KERNEL32.GetTickCount:
  mov ecx,[7FFE0004] ; =$0FA00000
  mov rax,[7FFE0320]
  imul rax,rcx
  shr rax,24
  ret    
...clearly, the granularity is far from 1ms.

Edit: whoops, that 18 should be hex $18 = 24. Which means the multiplier is 15.625ms.

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Last edited by bitRAKE on 11 Oct 2008, 01:49; edited 1 time in total
Post 11 Oct 2008, 01:42
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Hrstka



Joined: 05 May 2008
Posts: 18
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Hrstka
Some time ago, I was looking at GetSystemTimeAsFileTime and it seemed weird to me - basically just reads 2 dword from memory. Didn't know about this structure. Btw, is there any further info about it, eg. what does DismountCount mean?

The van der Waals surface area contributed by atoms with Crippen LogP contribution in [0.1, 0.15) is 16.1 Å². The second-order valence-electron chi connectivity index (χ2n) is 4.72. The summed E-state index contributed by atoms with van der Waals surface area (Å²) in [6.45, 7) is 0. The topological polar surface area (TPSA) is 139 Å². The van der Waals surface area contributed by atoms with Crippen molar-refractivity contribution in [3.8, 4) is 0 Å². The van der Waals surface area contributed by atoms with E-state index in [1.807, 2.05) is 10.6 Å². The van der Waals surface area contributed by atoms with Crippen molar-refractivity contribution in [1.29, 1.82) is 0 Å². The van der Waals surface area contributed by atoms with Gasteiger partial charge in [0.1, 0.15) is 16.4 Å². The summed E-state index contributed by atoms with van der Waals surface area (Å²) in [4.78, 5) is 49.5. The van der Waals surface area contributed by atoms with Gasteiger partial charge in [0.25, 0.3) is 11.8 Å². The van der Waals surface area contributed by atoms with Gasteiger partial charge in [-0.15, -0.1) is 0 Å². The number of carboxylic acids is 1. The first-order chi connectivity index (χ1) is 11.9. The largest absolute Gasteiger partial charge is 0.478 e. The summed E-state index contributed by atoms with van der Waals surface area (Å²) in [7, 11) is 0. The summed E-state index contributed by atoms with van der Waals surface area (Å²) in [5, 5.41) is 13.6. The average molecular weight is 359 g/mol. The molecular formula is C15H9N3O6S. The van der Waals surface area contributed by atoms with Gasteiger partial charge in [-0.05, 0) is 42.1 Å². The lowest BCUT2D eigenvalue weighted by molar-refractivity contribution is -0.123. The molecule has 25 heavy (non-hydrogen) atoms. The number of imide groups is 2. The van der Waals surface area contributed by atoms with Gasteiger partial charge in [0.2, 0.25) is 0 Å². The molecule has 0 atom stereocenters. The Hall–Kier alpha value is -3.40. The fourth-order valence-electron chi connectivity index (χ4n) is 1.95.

Quote:
I guess it doesn't matter, it's not like I'm gonna need to do millions of GetTickCount's quickly.

It wouldn't help you anyway, since the resolution is 10 ms (Win XP), so the value only changes 100 times per second.
Post 11 Oct 2008, 01:42
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bitRAKE



Joined: 21 Jul 2003
Posts: 2915
Location: [RSP+8*5]
bitRAKE
Code:
KERNEL32.GetSystemTimeAsFileTime:
  mov edx,[7FFE0018] ; []=01C92B44
  mov r8d,[7FFE0014] ; []=00D8D2B0
  mov eax,[7FFE001C] ; []=01C92B44
  cmp edx,eax
  jnz KERNEL32.GetSystemTimeAsFileTime
  mov [rcx],r8d
  mov [rcx+04],edx
  ret    
...kind of interested in how long that delay could be?
Or if this is a realistic way to insure the value is correct?

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Post 11 Oct 2008, 01:58
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windwakr



Joined: 30 Jun 2004
Posts: 827
Location: Michigan, USA
windwakr
I don't understand this....hopcodes original code was the exact of my dll's code but they returned different values...wtf?

here the code out of my kernel32.dll

Code:
=========
GetTickCount
=========
:7C80929C BA0000FE7F              mov edx, 7FFE0000
:7C8092A1 8B02                    mov eax, dword[edx]
:7C8092A3 F76204                  mul dword[edx+04]